Your Keyboard is Snot What You Think!

Woman blowing her noseWith more and more powerful viruses hitting our lives in a day and age where people travel more, we hear in the news of constant warnings … to get flu shots, don’t sneeze in your hands (yeah right) and to stay home from work if you get sick (who will pay the bills?).

What we’ve not heard yet – or at least I haven’t heard, is whether or not you continue to re-infect yourself with your own computer keyboard or smart phone!

Successfully fighting three rolling bouts of sickness, I find yet another one threatening to deliver a blow (pun intended) to my sinuses and lungs.

This is quite frustrating as you well know, because I have better things to do than to blow my nose, cough and try to sound intelligent on the phone with clients. Even though I work at home, I think it’s possible to catch a bug over the phone in the same way that you can catch a yawn!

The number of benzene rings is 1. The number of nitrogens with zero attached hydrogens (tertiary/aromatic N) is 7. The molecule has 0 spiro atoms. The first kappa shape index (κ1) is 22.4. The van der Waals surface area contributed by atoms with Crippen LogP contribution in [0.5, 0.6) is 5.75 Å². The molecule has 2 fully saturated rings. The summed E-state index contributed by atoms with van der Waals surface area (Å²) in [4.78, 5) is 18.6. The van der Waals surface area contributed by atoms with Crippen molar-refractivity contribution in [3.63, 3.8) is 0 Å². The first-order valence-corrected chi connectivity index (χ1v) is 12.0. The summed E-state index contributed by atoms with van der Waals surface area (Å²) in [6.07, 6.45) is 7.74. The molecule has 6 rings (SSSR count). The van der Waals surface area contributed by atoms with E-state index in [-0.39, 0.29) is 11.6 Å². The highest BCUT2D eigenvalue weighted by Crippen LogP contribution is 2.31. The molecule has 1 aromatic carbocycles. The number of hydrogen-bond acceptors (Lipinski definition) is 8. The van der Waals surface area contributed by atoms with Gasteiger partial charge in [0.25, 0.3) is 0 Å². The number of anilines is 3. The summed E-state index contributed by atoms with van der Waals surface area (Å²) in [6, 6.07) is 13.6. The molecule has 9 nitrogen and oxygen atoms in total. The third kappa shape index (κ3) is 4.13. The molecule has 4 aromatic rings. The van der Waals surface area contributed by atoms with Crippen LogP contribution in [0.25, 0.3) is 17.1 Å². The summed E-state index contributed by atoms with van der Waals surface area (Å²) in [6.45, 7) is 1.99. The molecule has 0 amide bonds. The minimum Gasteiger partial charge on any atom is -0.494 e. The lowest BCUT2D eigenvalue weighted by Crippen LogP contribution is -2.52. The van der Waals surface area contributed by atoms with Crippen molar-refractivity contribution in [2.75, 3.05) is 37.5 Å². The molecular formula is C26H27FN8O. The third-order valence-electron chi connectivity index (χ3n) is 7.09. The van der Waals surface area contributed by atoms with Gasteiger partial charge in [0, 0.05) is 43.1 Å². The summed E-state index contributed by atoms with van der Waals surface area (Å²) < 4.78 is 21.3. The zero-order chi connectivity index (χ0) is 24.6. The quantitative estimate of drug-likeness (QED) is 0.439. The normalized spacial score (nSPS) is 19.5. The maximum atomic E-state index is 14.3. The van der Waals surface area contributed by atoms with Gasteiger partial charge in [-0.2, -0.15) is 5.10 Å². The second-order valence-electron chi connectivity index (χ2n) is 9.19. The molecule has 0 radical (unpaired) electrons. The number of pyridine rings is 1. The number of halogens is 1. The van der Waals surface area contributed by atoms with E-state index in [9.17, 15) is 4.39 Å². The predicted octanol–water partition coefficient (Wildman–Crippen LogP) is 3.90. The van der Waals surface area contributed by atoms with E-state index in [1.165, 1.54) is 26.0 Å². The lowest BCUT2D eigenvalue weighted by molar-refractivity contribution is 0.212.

Could it be that I’m reinfecting myself by my daily use of my keyboard and just keep reapplying the virus that I’m trying to get rid of?

As part of regular computer maintenance in scanning for viruses, remember to clean your keyboard too! You never know what you might catch from such intimate contact!

I did a Google search on this subject and am sharing a couple of interesting blogs that address this issue …

How to Clean and Disinfect Your Keyboard and Computer Mouse (8/7/2011)

Which is cleaner, your keyboard or your toilet seat? Let’s hope your keyboard, but just in case, we’ll show you how to safely clean and disinfect your keyboard and mouse.

Woman sneezing

How long does a cold virus last on a keyboard?  (1/24/2000)

“… Most of these viruses are thought to be able to be transmitted from a surface, such as a doorknob or keyboard for about 3 to 6 hours.”


Rhinovirus (common cold) 

(12/29/2012) ” …The rhino-virus (rhino meaning “nose” in Latin) is one of the smallest of all viruses. it is responsible for over half of all cold symptoms. Rhino-viruses typically attack the sinus tract. Symptoms typically last about a week.

These viruses are often transferred from human to human via contact with the skin. Such contact may include kissing, handshakes, and other forms of non-intimate contact. These viruses can also be deposited on hard surfaces by one human, picked up or touched by another human, and then transferred to the nose or mouth. A rhino-virus can live undisturbed outside a host cell for up to a day.

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